Supreme Court victory for gays and lesbians in fight to register lobby
The Supreme Court has dismissed an appeal by the government to bar registration of a gays and lesbians lobby groups, ending an 11-year legal battle by activists seeking the official registration of an LGBTQ+ organisation in Kenya.
The apex court, in a divided judgment, said the refusal by the NGOs Co-ordination Board to register the lobby group would violate human rights based on sexual orientation.
However, the court held that the country’s law - Section 162 of the Penal Code -that prohibits “unnatural offences” (defined as having carnal knowledge with any man, woman or animal against the order of nature) are binding.
The court said those who will contravene the Penal Code, which criminaliSes “unnatural offences”, will be subjected to sanctions prescribed in the existing laws. Section 163 prescribes a penalty of imprisonment for seven years for the offences.
By a majority of three judges against two, the court was of the view that the board's refusal of the registration of a non-governmental organization (NGO) seeking to champion the rights of LBGTQ+ (Lesbian, Gay, Bisexual, Transgender, Queer or Questioning) persons in Kenya was discriminatory.
Justices Philomena Mwilu (Deputy Chief Justice), Smokin Wanjala and Njoki Ndung’u said it would be unconstitutional to limit the right to associate, through denial of registration of an association, purely on the basis of sexual orientation.
They held that the board’s decision to refuse registration of an LGBTQ+ group was “unreasonable and unjustified”.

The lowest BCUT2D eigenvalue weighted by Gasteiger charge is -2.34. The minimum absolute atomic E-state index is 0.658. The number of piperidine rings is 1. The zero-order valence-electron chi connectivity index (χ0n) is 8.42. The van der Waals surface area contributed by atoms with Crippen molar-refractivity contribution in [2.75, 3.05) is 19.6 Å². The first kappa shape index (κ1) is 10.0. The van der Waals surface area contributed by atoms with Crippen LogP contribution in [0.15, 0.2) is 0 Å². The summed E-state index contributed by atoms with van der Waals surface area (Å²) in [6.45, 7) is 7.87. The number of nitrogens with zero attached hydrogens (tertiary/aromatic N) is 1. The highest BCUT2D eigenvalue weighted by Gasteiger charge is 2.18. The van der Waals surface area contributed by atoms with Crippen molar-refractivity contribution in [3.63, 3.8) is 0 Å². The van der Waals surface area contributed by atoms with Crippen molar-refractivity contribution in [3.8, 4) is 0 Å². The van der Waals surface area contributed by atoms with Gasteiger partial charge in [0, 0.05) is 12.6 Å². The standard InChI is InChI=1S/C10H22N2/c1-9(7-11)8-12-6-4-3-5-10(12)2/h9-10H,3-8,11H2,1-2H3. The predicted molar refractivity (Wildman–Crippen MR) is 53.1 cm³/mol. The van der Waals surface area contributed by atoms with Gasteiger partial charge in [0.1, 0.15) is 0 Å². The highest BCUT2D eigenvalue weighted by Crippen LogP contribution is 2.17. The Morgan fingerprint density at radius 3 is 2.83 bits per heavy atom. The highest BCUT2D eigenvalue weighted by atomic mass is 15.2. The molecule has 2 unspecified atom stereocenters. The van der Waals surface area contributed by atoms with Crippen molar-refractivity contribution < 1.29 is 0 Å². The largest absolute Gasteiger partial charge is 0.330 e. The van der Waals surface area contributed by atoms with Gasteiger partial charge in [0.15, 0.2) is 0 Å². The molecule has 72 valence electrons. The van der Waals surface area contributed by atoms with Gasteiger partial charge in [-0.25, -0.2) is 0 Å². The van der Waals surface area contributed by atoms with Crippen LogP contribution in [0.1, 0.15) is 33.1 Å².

The legal dispute emerged from activist Erick Gitari’s bid to register an LGBTQ+ organisation in Kenya. The board refused to reserve the name of Mr Gitari’s intended NGO on the ground that “Sections 162, 163 and 165 of the Penal Code criminalises gay and lesbian liaisons”.
But the Supreme Court said thr decision was discriminatory, in view of provisions of Section 27(4) of the Constitution.
The said provisions say the “State shall not discriminate directly or indirectly against any person on any ground, including race, sex, pregnancy, marital status, health status, ethnic or social origin, colour, age, disability, religion, conscience, belief, culture, dress, language or birth".
The top court noted that by refusing to register the NGO, the persons were beeing convicted before contravening the law.
“Such action is retrogressive. We, therefore, affirm the decision of the Court of Appeal that the appellant violated Mr Gitari’s right to freedom of association under Article 36 of the Constitution,” said the judges.
The court, however, pointed out that all persons, whether heterosexual, lesbian, gay, intersex or otherwise, will be subject to sanctions if they contravene existing laws, including Sections 162, 163 and 165 of the Penal Code.
In addition, the court determined that use of the word “sex” under Article 27(4) of the Constitution does not connote the act of sex per se but refers to the sexual orientation of any gender, whether heterosexual, lesbian, gay, intersex, or otherwise.
Justices Mohammed Ibrahim and William Ouko dissented and upheld decision of board, stating it could not have allowed registration of an organisation to champion for actions that are against the law or expressly banned by the law.